Texture and electronic leanings have been a part of hip-hop since the genre’s adolescence. They were present in the early ’80s, though neither was necessarily implemented by choice. Prime sample material of the time from the likes of Kraftwerk, Yellow Magic Orchestra, and Herbie Hancock among others was filled with a bevy of synths to manipulate and rhyme over. However, feeding those samples through unsophisticated equipment that couldn’t maintain the full integrity of the sound resulted in a grainy, crackling current of static running underneath the bed of intended sounds. Throw in the jazz, funk, R&B, and soul music that most early rhymers grew up on and you had a pastiche of texture, groove, electro layers, and attitude the world had never seen.
Jump to 2008. Rap was now mainstream, and hip-hop had been pronounced dead by Nas two years earlier. J Dilla passed away in Los Angeles in the same year, and a piece of the LA beat scene died with him. Jay Dee’s influence, along with Madlib, had aspiring producers in the City of Angels making glitchy, off-time-on-purpose swing grooves, but his death halted the momentum of the developing dermis that seemed poised to give birth to a wave of great producers. Madlib was relatively quiet as well, lending only nine beats to a collaborative album with Talib Kweli entitled Liberation and handling production duties on Percee P’s debut in 2007. Though Lib’s beats were distinctly West Coast, Kweli’s heavy Brooklyn accent and a swag derived from NYC tradition forced the album to lean more East Coast in feel, and Percee P was too underrated to register a deserved blip on the radar.
Enter Steven Ellison, bka Flying Lotus — a young producer and Dilla disciple from nearby Oxnard, CA who was pierced by Jay Dee’s death and had an ear in LA’s beat scene. Ellison would revive the tradition of electro leanings and gritty texture, mixing them with some of Dilla’s sensibilities oh-so-inventively at a time when hip-hop was in need of rejuvenation and innovation from an underground scene. His 2006 debut, 1983, had piqued the interest of many hip-hop heads and critics alike, hinting at a deft control of texture, unorthodox rhythms, and electro infusion. His sophomore effort, 2008’s Los Angeles, suggested a quick mastery of these elements, cleverly injecting static in the space between odd grooves and arrangements that melded many genres together — 10 years ago yesterday.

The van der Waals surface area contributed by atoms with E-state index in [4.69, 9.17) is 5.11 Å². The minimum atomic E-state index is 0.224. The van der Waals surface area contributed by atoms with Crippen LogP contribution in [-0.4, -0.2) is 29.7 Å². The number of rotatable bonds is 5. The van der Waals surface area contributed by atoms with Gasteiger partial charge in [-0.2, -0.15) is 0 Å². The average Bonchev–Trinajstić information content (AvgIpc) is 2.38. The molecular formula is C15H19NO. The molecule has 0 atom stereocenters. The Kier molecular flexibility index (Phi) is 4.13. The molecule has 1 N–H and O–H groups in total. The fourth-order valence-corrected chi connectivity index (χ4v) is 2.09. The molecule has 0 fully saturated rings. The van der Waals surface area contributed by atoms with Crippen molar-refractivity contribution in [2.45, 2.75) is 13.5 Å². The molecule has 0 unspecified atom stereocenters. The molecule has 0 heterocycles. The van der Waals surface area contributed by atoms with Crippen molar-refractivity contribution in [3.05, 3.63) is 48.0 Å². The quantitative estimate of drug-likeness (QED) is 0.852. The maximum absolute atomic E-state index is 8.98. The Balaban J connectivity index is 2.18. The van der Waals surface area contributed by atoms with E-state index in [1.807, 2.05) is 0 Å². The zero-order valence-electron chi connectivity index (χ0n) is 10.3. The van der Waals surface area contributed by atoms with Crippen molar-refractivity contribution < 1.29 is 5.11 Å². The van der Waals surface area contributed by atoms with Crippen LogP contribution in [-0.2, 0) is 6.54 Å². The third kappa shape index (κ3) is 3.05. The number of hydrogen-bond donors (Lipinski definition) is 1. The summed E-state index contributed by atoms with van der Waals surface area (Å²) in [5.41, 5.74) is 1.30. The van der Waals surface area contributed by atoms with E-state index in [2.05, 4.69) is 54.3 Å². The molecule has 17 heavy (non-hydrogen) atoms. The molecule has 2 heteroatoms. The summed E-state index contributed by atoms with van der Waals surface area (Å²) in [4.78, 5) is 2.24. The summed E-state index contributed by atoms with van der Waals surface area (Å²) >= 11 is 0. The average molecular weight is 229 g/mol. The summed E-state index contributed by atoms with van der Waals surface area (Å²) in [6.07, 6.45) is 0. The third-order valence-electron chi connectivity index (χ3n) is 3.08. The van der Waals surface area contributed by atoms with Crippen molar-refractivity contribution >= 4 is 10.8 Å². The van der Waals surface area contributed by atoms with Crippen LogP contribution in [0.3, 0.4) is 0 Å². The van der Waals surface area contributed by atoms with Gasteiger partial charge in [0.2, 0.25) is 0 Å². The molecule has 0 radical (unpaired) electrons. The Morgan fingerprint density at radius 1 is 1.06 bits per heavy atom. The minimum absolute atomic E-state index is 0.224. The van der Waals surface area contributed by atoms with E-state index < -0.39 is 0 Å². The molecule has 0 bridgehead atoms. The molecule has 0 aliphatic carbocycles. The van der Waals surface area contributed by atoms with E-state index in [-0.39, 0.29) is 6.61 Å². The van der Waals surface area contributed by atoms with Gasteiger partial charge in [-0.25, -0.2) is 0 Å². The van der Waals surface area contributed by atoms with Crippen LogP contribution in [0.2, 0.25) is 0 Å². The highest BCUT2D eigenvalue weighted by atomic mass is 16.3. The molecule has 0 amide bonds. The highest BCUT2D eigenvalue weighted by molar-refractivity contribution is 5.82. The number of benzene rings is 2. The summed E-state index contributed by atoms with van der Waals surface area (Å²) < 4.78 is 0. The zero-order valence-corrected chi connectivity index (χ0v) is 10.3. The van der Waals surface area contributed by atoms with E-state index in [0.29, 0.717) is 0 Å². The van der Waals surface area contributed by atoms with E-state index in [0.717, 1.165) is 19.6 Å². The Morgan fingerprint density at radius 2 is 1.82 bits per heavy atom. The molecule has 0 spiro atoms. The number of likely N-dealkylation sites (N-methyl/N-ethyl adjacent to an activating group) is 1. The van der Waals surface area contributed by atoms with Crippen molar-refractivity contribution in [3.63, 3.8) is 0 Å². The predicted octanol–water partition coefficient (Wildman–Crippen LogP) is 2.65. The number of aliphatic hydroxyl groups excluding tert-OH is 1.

The soundscapes on Los Angeles test the limits of conventional ways of describing music. Hence FlyLo’s description of his music as “robotic, futuristic, George Jetson” funk in the press release for the album. Opener “Brainfeeder” sounds like a short, ambient big-band suite with synths pulsing in and out of each other as FlyLo tips the world’s longest rainstick filled with sediment and the dirtiest vinyl crackle. The intro then melds into “Breathe Something/Stellar Star” seamlessly with the rainstick static as the underlying link to warm electronic rhythms and drum pads that switch in and out of time with an odd, but groovy precision.
“Melt” brings the drums to the forefront with congas, low-end kicks, and crispy snaps/claps overtaking what feels like the ambience of a rain forest to create a sound safari of sorts. Several tracks stay in this vein with a clever balance of electronic bursts and melodies mingling with infectious drum patterns. The warble of the synths on “Riot” signal an electronic takeover in the next several tracks, giving them more of a programmed, uptempo dance feel with drums as accenting punctuation. Then soul careens to the forefront for the last section of the album, fittingly signaled by “Roberta Flack.”
The last handful of tracks is where you feel Jay Dee’s influence the most, with soulful samples driving parts of “Roberta Flack” and “Testament,” and Laura Darlington’s vocals that sound like a sample on “Auntie’s Lock/Infinitum.” The personal touches of including his great aunt Alice Coltrane’s harp on “Auntie’s Harp” and “Auntie’s Lock/Infinite” fuses the sound with emotion reminiscent of Dilla’s hidden messages to family and friends on Donuts. Yet none of the aforementioned elements fade out completely, all of them interacting with each other for a hell of a finishing crescendo that hints at the cinematic feel of what Ellison is up to presently.
FlyLo’s imaginative beats from Los Angeles started popping up all over mixtapes underground — most notably Blu’s hijacking of “GNG BNG” for his track “BNG,” and Fresh Daily taking “Melt!” for his “DRUMPOWER” freestyle on Mothership/Land. Perhaps the beats (or more accurately, excursions) were too left for mainstream rap, or Ellison just wasn’t interested in folding his ingenuity in with more popular sonics, but he never bubbled up from the underground. His most recognizable credit to date is from lending a helping hand on “Wesley’s Theory” from Kendrick Lamar’s To Pimp A Butterfly.
With as much history, technique, and inventiveness that his FlyLo’s music possesses, becoming more popular would probably be a disservice. Instead, he seems perfectly suited for gripping TV and film scores, transportive festival sets, and soundtracking his own short films. Only a few MCs are worthy of a FlyLo blessing, and it should stay that way.
Los Angeles isn’t one of the first albums you think of when defining the canon of influential hip-hop production, but it should be. FlyLo’s experimentation still feels progressive and futuristic 10 years later because no one can combine elements of hip-hop’s sacred past and forward-thinking sonics the way he does. Hopefully when all is said and done FlyLo’s legacy will be up there with Dilla and Madlib; he certainly has the skill and catalogue to be placed on the same pedestal. Los Angeles should be a jumping-off point for that conversation.